Ergolytic Agents: Substances and Other Agents that Impair Performance

Posted on 09 May 2012 01:23

Ergolytic is the opposite of ergogenic. It is derived from the Greek word ergon, meaning "work" and -lytic, which is the adjective form of the Greek word lysos, meaning "loosing, dissolving, or dissolution." The term ergolytic is used to refer to an agent, device, or factor that impairs athletic performance rather than enhances it. This impairment can be the result of physiological or psychological factors. Some common ergolytic agents are alcohol, tobacco (including smokeless), and marijuana.

Some supplements or other products that are thought to be ergogenic for one aspect of performance may be ergolytic for other aspects of performance. For instance, although creatine is thought, with good evidence, to enhance short-term anaerobic metabolism, it has been suggested that this increase could produce more lactate and subject an athlete to more lactic acidosis.

Diet can be potentially ergolytic. A caloric excess resulting in weight gain, for instance, could impair performance for endurance athletes and relative strength athletes. A diet without adequate carbohydrate could impair performance for an endurance athlete, as well. The following sections discuss other potentially ergolytic products.

Beta Blockers

Beta blockers are used as an ergogenic aid in archery and shooting, but will likely impair performance, perhaps greatly, in endurance and strength athletes. These drugs, such as Inderal (propranalol) and Tenormin (atenalo), are used to treat high blood pressure. These drugs attenuate the heart rate and blood pressure response to exercise and also decrease tidal volume, increasing respiratory rate. They can speed time to exhaustion and impair the body's ability to regulate temperature. It is possible that some eye drops used to treat glaucoma, such as timilol, another beta blocker, may be absorbed into the body and worsen performance.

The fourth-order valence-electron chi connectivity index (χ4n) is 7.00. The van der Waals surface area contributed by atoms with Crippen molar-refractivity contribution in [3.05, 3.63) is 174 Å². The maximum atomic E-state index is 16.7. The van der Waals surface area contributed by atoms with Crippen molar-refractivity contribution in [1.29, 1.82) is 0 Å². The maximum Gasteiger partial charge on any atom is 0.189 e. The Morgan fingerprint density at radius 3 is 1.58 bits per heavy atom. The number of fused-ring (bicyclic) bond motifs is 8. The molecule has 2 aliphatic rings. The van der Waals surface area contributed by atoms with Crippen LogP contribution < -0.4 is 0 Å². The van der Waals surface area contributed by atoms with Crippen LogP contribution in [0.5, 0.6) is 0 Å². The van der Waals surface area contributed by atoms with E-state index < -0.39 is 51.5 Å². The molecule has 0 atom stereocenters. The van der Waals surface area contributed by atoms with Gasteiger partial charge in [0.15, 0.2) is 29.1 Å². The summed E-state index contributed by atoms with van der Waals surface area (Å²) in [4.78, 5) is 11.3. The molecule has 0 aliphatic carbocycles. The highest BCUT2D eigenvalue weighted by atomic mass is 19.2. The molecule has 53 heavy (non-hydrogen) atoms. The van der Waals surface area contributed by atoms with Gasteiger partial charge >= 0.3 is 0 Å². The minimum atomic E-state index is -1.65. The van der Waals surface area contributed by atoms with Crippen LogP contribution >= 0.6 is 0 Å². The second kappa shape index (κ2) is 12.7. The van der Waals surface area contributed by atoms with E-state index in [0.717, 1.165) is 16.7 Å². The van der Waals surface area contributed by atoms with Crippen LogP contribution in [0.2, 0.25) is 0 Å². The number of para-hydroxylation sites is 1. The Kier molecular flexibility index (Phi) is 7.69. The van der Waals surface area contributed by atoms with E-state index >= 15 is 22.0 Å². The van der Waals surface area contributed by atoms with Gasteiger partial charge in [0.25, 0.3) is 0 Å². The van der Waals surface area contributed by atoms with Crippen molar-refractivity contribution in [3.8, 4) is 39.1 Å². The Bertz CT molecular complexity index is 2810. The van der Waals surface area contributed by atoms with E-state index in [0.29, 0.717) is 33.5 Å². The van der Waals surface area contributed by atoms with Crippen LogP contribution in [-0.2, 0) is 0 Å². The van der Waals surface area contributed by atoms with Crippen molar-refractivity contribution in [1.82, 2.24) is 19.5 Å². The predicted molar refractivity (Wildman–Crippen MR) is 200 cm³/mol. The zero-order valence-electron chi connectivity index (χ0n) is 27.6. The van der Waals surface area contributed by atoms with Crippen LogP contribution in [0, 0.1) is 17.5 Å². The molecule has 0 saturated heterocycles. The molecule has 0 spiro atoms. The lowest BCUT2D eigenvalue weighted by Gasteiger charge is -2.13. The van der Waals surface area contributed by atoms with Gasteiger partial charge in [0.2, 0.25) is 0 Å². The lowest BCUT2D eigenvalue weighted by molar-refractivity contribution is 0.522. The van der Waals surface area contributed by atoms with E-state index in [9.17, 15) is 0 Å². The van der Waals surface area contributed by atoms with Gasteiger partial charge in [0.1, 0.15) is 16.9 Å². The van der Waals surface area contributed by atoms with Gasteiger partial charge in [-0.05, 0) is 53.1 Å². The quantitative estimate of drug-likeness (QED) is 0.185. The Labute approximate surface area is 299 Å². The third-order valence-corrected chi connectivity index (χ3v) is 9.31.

For more on beta blockers see Peformance Enhancing Drugs Other Than Anabolic Steroids Used in Sports. Most of the substance used as ergogenic aids discussed there are also potentially ergolytic, because of their often serious side-effects.

Calcium Channel Blockers

Calcium channel blockers are blood pressure and angina medications such as Diltiazem and Verapamil. They decrease heart rate response to exercise and may decrease myocardial contractility.

Alpha blockers are other blood pressure medications that are potentially ergolytic.


Anthihistamines are commonly used over-the-counter remedies for cold and allergy symptoms such as diphenhydramine, chlorpheniramine, and loratadine. They can cause drowsiness, which would certainly impair performance. They can also decrease psychomotor performance.


Other common over-the-counter medicines may also be ergolytic. Among them are antacids such as Tagamet (cimitidene), which has been found to be anti-androgenic to a small number of men, causing breast enlargement and inhibited sexual function. Interference with testosterone could reduce muscle mass and interfere with performance.


Caffeine is one of the most widely consumed drugs in the world, readily available in coffee, tea, and soft drinks, is also one of the most wildly popular ergogenic aids, with proven benefits to performance. However, it can also become an ergolytic for several reasons.

People who are not used to caffeine or consume it in very large doses may experience nervousness, tremors, restlessness, insomnia, headache, and gastrointestinal problems. Disrupted sleep patterns can obviously impair performance. Since it acts as a diuretic, it may put athletes at risk for dehydration in hot environments. Also, caffeine is physically addictive, and abrupt cessation of use can cause severe headache (caffeine headache), fatigue, irritability and gastrointestinal distress.


Inosine is a purine based nucleotide which is a structural component of ATP. It is obtained in the diet or produced endogenously in the body. It has been marketed as a dietary supplement and claimed by manufacturers to increase ATP stores, and so increase muscle strength and training performance. It has also been said to increase oxygen delivery to the cells to improve endurance. This is based on the role that inosine plays in the formation of 2-3-diphosphoglycerate, a substance in erythrocytes that facilitates the release of oxygen to the tissues. Other benefits have also been postulated. No studies have provided support for these claims or theories and one study found an ergolytic effect, where time to fatigue was decreased. Perhaps more importantly, it increases uric acid levels to amounts associated with gouty arthritis, which cause joint pain, particularly in the knee and foot.


Kenney, W. Larry., Jack H. Wilmore, David L. Costill, and Jack H. Wilmore. Physiology of Sport and Exercise. Champaign, IL: Human Kinetics, 2012.

Baker, Arnie. Bicycling Medicine: Cycling Nutrition, Physiology, and Injury Prevention and Treatment for Riders of All Levels. New York: Simon & Schuster, 1998.

Miller, Mark D., Jennifer A. Hart, and John M. MacKnight. Essential Orthopaedics. Philadelphia, PA: Saunders/Elsevier, 2010.

This page created 09 May 2012 01:23
Last updated 20 Jul 2016 05:03

© 2020 by Eric Troy and Ground Up Strength. All Rights Reserved. Please contact for permissions.